But who was living in the area back in Hellenistic times? In an upcoming study, the researchers have reached a stunning conclusion that has broader implications for biblical archaeology and Christian history. Their paper will be published October 24 in the journal “New Studies in the Archaeology of Jerusalem and its Region” and presented at a conference of the same name in Jerusalem.
The death of Judah the Maccabee
During the second century B.C.E., Judea was ravaged by the conflict between the Hellenistic Seleucid Empire and the rebel Jewish forces led by Judah the Maccabee and his brothers. Most people remember Judah’s triumph over the Greeks and his reconquest of Jerusalem and the Temple in 164 B.C.E. – which is celebrated during the feast of Hanukkah.
But the full story is that the war dragged on long after that and it took many decades of conflict and politicking until the Jews regained a semblance of independence under Judah’s successors, the Hasmonean dynasty.
Judah himself was defeated and killed in 160 B.C.E. at the Battle of Elasa by a Seleucid army led by Bacchides, a general dispatched to Judea to quash the rebellion. Bacchides retook Jerusalem and, according to both the first book of the Maccabees and the Jewish Roman historian Josephus Flavius, he built a ring of fortresses guarding the approaches to the capital. Bacchides also reinforced the Akra, the Seleucid stronghold in the city whose ruins were discovered in 2015.
Bacchides’ building spree is the only known case of large-scale fortification construction in Judea during this period, explains Thomas Römer, a professor of biblical studies at the College de France who co-authored the study with Finkelstein. So could the Hellenistic walls at Kiriath Yearim be one of the forts built by Bacchides?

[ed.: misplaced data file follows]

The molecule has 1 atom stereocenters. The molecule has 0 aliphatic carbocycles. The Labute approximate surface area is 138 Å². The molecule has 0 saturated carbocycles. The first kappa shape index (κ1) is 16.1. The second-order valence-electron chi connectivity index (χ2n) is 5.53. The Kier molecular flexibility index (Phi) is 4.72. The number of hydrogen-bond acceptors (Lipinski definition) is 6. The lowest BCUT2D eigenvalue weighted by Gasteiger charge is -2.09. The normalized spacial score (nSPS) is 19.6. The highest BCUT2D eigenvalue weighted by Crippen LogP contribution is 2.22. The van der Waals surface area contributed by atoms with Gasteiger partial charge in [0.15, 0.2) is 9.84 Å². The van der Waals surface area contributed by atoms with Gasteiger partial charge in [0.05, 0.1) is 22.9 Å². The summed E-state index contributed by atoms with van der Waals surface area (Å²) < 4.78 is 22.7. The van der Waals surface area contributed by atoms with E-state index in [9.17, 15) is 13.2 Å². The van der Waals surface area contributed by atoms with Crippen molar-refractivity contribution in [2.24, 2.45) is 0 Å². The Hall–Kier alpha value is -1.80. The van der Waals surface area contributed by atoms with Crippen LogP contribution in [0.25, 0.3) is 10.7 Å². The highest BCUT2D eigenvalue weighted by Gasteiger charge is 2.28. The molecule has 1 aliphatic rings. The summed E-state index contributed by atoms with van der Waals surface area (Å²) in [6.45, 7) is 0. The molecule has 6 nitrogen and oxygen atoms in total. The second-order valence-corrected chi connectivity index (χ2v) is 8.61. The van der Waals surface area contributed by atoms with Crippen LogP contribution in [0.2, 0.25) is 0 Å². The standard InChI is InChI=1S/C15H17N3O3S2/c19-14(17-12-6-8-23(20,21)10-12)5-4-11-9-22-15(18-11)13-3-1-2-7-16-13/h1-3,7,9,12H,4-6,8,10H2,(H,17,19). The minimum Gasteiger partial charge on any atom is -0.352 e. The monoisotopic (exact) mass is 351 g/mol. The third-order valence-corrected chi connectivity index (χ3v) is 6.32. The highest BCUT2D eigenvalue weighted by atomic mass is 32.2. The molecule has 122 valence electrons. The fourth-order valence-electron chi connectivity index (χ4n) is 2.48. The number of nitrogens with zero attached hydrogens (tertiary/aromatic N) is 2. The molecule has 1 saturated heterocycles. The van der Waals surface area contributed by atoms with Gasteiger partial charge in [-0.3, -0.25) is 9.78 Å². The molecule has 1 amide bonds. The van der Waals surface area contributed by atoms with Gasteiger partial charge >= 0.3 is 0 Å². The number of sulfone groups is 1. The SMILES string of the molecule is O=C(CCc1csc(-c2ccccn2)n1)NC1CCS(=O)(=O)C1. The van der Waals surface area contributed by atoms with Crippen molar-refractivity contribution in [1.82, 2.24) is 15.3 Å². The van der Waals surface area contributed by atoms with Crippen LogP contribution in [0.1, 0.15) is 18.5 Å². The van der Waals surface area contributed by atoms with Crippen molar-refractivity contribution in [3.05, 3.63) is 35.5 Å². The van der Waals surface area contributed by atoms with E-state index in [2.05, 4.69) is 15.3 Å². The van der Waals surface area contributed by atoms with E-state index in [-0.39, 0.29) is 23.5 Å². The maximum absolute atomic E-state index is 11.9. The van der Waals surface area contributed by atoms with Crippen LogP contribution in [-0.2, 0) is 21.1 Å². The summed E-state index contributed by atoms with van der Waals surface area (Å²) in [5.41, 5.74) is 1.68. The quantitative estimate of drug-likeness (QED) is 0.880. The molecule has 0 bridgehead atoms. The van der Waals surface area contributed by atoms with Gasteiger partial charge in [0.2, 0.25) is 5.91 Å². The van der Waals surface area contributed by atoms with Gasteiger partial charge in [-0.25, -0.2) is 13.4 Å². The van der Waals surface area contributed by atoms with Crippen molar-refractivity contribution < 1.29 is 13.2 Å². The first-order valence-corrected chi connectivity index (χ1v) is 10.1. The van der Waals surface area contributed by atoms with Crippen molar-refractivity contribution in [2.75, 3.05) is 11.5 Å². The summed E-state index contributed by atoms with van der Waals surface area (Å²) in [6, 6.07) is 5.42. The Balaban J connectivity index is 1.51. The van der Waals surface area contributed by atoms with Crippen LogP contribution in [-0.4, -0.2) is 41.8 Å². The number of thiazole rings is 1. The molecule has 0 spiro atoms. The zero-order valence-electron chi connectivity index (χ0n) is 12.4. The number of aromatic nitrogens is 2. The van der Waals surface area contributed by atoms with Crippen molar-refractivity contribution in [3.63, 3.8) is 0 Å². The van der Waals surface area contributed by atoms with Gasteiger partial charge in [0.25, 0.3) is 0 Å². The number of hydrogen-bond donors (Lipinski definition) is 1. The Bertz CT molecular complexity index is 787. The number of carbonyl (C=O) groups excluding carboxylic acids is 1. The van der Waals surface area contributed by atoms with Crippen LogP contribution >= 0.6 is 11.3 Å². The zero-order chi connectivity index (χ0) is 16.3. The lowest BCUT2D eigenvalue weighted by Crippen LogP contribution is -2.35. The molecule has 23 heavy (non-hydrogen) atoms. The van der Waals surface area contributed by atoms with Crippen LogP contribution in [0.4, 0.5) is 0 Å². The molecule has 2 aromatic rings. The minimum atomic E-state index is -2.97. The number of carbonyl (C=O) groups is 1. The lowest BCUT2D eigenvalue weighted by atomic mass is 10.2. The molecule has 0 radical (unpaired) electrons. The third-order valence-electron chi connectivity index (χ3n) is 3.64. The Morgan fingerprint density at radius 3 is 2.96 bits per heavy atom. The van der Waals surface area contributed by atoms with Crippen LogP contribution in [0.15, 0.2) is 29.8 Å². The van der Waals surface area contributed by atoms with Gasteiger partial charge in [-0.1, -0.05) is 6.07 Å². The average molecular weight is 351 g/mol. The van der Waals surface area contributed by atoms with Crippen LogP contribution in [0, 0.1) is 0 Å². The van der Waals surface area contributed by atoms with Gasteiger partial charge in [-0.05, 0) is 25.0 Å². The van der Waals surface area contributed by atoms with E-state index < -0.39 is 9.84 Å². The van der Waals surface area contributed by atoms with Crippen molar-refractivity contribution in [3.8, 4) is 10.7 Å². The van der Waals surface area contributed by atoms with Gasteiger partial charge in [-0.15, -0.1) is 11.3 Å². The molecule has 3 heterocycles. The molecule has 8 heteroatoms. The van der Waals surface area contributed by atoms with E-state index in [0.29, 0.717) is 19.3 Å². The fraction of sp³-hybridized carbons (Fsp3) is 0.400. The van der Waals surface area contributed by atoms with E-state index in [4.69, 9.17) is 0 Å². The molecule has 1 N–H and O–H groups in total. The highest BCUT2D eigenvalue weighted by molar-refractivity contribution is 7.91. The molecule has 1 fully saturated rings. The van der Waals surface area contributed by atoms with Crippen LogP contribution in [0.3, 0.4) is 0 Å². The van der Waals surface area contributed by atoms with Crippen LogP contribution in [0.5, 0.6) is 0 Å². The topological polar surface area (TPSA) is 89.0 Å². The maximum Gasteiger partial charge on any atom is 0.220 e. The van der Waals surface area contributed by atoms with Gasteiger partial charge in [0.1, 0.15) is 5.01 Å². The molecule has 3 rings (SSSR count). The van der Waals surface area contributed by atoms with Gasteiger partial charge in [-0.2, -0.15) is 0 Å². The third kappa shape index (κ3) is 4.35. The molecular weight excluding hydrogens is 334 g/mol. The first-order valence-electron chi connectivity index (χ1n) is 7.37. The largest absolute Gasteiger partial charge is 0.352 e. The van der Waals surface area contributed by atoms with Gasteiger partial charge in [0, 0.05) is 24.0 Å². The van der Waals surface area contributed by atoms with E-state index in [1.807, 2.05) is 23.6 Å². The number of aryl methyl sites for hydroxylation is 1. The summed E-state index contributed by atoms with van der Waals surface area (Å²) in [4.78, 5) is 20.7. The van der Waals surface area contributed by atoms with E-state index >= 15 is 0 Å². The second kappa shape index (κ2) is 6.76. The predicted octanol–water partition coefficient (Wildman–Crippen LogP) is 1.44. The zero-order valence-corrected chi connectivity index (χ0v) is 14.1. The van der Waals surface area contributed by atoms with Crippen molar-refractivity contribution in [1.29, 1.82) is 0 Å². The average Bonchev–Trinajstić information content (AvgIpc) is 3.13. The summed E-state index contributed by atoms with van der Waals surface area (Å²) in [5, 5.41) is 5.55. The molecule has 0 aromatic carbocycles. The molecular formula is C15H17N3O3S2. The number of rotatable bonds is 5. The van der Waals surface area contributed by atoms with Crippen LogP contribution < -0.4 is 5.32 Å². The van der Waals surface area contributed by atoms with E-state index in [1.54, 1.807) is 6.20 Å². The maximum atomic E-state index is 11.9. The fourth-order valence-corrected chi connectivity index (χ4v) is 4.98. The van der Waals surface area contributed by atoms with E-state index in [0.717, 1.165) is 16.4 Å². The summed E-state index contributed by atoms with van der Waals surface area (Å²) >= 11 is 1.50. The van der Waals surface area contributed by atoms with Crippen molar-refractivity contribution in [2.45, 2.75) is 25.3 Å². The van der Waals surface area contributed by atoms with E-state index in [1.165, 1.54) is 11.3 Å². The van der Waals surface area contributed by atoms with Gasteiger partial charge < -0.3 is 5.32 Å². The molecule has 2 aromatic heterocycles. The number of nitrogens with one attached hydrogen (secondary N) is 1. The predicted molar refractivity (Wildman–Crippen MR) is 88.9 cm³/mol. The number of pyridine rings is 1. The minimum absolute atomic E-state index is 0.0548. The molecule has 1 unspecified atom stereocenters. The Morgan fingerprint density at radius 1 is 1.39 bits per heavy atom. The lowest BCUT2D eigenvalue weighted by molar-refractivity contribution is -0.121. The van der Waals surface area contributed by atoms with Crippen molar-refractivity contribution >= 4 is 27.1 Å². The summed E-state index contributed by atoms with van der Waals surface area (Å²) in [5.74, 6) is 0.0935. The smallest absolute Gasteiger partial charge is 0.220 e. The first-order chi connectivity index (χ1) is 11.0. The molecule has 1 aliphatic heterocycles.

Josephus’ Antiquities as well as 1 Maccabees 9 give lists of the towns that the general fortified, including Bethel, Jericho, Gezer, Bet Horon and other locations. Most of these places can be identified as sites located north, south and east of Jerusalem, and at some of them archaeologists have indeed found remains of Hellenistic fortifications.
Kiriath Yearim doesn’t appear in these lists – at least not under this name. But the lists do include one unidentified location that is known to lie somewhere west of Jerusalem – on the strategic road connecting the city to Jaffa and the Mediterranean coast – and this place was known to Josephus and to the author of 1 Maccabees as Emmaus.
Given that there are no other known major Hellenistic strongholds west of Jerusalem, Finkelstein and Römer suggest that the hill of Kiriath Yearim and the adjacent town of Abu Ghosh should be identified as the Emmaus that was fortified by Bacchides.
Of course, a village of this name also plays an outsize role in Christian history because, according to the Gospels, it was on the road to Emmaus that Jesus first appeared to two of his disciples following his crucifixion and resurrection. In the story told in Luke 24:13-35, the two followers did not immediately recognize Jesus, but once they reached Emmaus and broke bread with him over supper “their eyes were opened and they knew Him.”
This seminal scene has been depicted countless times by Western artists, from Caravaggio to Rembrandt.
But can we pinpoint the location where the miracle supposedly occurred? And was it the same town that Bacchides had fortified a couple of centuries earlier?